Utah County program provides respite for parents of disabled children

Utah County program provides respite for parents of disabled children

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Candice Madsen reporting Friday means date night for a lot of couples, but for parents of children with disabilities time alone is hard to come by. Tonight, Eyewitness News introduces you to a program in Utah County providing those parents with some much needed free time.

Friday's Kids Respite is something Jalen Jex and his mom always look forward to. For Jalen, it's an evening of fun and games. For his mom, it's a rare and much needed night off. "For my husband and I just to have a night out is wonderful," Alyce Jex said.

Utah County program provides respite for parents of disabled children

Jalen has Down syndrome, and his mom says finding a babysitter for him is tough. That's a huge challenge for a lot of parents of children with disabilities.

"It's so demanding to take care of a child with special needs. We love them. They're wonderful children. We're happy, but at the same time you do need a break," said Diane McNeill, co-founder of Friday's Kids Respite.

Having a child with a disability puts a huge strain on marriages. McNeill co-founded Friday's Kids Respite to help strengthen families by offering free babysitting on Friday nights.

McNeill understands firsthand the challenges many of these families face. Her son has Down syndrome and required nine operations before the age of 6. "Our family was young. I had a 14-month-old before Brian, and so it was just very exhausting," McNeill said.

A lot of these parents can't leave their child with a regular babysitter because of his or her special needs. "My son has seizures that are life-threading, and so not just any babysitter can take care of him," parent Tammy Naylor said.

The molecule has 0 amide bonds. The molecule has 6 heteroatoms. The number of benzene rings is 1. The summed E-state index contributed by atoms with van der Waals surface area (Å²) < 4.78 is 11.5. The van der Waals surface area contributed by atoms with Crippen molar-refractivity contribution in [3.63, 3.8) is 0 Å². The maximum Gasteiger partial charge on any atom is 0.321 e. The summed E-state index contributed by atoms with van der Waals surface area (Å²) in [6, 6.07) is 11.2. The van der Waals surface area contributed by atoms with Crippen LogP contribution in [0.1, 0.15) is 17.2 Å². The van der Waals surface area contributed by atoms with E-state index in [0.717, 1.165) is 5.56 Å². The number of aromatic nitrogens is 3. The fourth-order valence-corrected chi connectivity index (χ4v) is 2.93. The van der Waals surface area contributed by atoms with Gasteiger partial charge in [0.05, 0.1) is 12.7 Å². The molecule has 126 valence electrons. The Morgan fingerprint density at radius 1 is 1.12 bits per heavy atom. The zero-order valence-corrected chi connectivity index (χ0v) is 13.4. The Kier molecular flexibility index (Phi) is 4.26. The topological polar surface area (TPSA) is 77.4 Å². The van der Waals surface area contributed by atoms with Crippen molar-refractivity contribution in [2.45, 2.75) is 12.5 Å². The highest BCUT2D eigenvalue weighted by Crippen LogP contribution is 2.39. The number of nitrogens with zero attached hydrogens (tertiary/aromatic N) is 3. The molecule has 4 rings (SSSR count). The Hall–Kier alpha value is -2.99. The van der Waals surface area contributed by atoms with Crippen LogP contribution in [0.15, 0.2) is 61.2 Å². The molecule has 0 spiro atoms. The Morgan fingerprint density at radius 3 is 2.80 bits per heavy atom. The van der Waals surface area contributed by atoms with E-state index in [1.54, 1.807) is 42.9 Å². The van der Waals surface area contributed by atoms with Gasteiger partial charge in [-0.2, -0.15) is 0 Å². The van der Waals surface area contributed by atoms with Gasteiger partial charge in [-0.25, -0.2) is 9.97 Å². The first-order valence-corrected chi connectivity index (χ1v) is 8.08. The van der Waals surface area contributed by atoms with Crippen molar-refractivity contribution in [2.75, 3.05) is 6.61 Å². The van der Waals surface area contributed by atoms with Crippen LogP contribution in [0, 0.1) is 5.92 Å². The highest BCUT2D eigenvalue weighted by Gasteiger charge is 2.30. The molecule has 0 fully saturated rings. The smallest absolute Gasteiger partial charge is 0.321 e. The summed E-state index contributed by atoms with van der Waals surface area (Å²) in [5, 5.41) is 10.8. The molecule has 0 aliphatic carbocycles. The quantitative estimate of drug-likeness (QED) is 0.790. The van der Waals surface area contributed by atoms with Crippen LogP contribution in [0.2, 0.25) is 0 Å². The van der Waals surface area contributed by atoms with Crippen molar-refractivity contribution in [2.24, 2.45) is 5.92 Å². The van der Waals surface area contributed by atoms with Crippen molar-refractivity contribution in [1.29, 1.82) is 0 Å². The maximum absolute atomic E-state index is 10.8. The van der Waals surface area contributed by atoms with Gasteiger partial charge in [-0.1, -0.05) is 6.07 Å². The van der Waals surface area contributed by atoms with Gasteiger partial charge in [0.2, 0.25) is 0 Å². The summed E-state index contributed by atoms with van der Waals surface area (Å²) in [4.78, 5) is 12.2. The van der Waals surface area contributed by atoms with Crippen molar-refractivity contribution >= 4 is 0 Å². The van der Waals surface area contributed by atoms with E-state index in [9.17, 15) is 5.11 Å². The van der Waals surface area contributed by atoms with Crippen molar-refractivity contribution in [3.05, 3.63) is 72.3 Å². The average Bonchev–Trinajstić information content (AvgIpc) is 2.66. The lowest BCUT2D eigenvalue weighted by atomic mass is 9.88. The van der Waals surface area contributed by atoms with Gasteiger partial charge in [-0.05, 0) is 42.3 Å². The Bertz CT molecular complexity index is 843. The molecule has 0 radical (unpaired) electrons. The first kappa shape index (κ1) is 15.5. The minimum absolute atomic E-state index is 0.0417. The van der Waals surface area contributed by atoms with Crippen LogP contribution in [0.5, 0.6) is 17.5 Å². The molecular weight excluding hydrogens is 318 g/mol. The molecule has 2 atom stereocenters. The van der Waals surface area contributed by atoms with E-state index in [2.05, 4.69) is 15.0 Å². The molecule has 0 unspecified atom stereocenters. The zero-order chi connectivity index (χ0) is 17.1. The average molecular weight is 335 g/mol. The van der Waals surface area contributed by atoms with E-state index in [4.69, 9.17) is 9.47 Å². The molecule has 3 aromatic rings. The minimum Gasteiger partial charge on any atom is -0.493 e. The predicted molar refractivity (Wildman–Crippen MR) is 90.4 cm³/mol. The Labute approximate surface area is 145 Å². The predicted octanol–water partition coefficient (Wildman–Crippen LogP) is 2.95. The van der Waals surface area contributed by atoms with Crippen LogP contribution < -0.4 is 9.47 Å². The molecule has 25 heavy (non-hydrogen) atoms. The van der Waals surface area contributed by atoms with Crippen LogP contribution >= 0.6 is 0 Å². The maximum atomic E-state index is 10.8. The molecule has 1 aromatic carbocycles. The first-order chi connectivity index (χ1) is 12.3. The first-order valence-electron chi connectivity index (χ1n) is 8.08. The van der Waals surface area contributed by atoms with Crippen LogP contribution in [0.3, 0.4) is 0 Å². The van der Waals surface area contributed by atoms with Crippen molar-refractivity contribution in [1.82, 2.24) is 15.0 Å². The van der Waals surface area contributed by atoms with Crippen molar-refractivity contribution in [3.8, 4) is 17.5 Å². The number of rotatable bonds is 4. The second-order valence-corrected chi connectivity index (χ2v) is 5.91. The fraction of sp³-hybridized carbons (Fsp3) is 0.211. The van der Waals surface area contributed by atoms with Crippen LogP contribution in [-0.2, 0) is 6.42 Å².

Having a nurse on hand provides parents with peace of mind. They know if there is any medical emergency, they will know what to do.

Utah County program provides respite for parents of disabled children

In addition, every child at the respite is paired with a trained volunteer to give them the one-on-one attention they need. "I have a little brother who's autistic, and I love him; and coming here makes me feel like I'm at home," said volunteer Emily George.

Knowing that their children are in loving hands helps parents enjoy their night out even more. "My son doesn't communicate, but one of the few things that he does say to me is he signs ‘play with friends' when he knows that he's coming, and that's huge," parent Denise Dillman-Crump said.

It's huge because when their children are happy, so are the parents. That's what Friday's Kids Respite is all about.

Friday's Kids Respite has two locations, one in Orem and one in Salem, and is free thanks to donations and volunteers. For more information, click the related link.

E-mail: cmadsen@ksl.com

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